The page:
A flood is an overwhelming experience. But taking quick action will put you back in control of your home and your life.
Report your claim to-
The Flood Insurance Agency
Information we will need from you:
- Date of Loss
- Description of Loss
- Your contact information including temporary address for you if you are not able to stay in your home
- Phone number where you can be reached during the evening
- Your email address
An adjuster will be assigned within 48 hours. In cases of widespread flooding it can take longer. While you are waiting to be contacted by an adjuster begin step two.
Separate Your Property: Your policy requires you to separate damaged property from undamaged property. But don’t throw anything away before an adjuster has seen it, unless local law requires you to. In that case, take photos of the property before disposing of it and keep samples for the adjuster to see. (For example, cut out a piece of wall-to-wall carpet.) Do all you can to protect undamaged property. However, prior to signing an agreement/contract with a cleaning, remediation, or maintenance contractor, you should consult with your flood adjuster or flood insurer concerning coverage.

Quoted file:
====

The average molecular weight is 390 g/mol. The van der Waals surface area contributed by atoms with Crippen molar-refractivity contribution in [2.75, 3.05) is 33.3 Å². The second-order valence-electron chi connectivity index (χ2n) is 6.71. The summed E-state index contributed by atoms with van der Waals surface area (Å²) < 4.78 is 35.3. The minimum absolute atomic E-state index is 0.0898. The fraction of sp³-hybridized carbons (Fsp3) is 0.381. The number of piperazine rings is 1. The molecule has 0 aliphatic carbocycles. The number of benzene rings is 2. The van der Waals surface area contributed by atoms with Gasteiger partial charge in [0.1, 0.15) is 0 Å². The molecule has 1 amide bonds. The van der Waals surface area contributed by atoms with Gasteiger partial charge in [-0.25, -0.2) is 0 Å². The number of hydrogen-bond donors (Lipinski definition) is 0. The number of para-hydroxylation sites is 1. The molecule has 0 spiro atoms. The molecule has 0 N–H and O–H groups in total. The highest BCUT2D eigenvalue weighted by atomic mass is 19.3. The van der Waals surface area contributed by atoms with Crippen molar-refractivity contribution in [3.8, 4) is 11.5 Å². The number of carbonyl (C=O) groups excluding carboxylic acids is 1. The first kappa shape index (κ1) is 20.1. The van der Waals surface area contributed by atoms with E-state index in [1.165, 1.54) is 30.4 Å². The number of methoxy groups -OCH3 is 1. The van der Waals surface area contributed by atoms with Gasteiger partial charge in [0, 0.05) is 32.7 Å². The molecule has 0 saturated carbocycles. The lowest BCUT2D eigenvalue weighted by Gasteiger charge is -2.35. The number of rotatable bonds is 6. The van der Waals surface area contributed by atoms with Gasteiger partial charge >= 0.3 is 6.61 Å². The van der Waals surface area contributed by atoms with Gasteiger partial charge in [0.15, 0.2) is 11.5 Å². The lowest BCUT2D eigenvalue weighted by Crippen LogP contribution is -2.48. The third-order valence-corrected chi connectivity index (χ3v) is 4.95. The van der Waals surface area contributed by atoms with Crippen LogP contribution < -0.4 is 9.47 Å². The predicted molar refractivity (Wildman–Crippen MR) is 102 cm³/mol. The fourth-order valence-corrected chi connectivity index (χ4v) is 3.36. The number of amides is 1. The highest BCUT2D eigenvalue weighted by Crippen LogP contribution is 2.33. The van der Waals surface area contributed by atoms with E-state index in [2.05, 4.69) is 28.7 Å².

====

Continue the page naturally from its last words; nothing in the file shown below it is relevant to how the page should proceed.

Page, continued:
Review FEMA’s Claims Handbook for further information and instruction about the claims process. Even though your policy is not issued through FEMA, the Lloyds Policy is the same as the FEMA policy and is settled the same.
Claims Handbook: http://www.fema.gov/media-library/assets/documents/6659?id=2184
If waters rise in your house before you can leave safely, move to the highest level necessary— even the roof. Take extra clothing, your radio, a flashlight and, if possible, food.
If you have time, turn off electricity at your breaker or fuse box and close the main gas valve; get valuables (furs, jewelry, important papers) to a higher level; fill bathtubs, sinks and plastic soda bottles with water. (Sanitize tubs and sinks with bleach, rinse and then fill); and bring outdoor possessions (lawn furniture, grills, etc.) inside or tie them down securely.
Keep away from downed power lines and any other electrical wires— electrocution is always a major cause of death in floods.
If you hear hissing or smell gas, leave immediately and call the gas company. Using your home phone or cell phone inside the house could spark an explosion.
Prepare, Plan, Stay Informed
Replacing your important papers:
Mold, Moisture and Your Home
How Do I Find A Place to Stay?
How Do I Find My Family?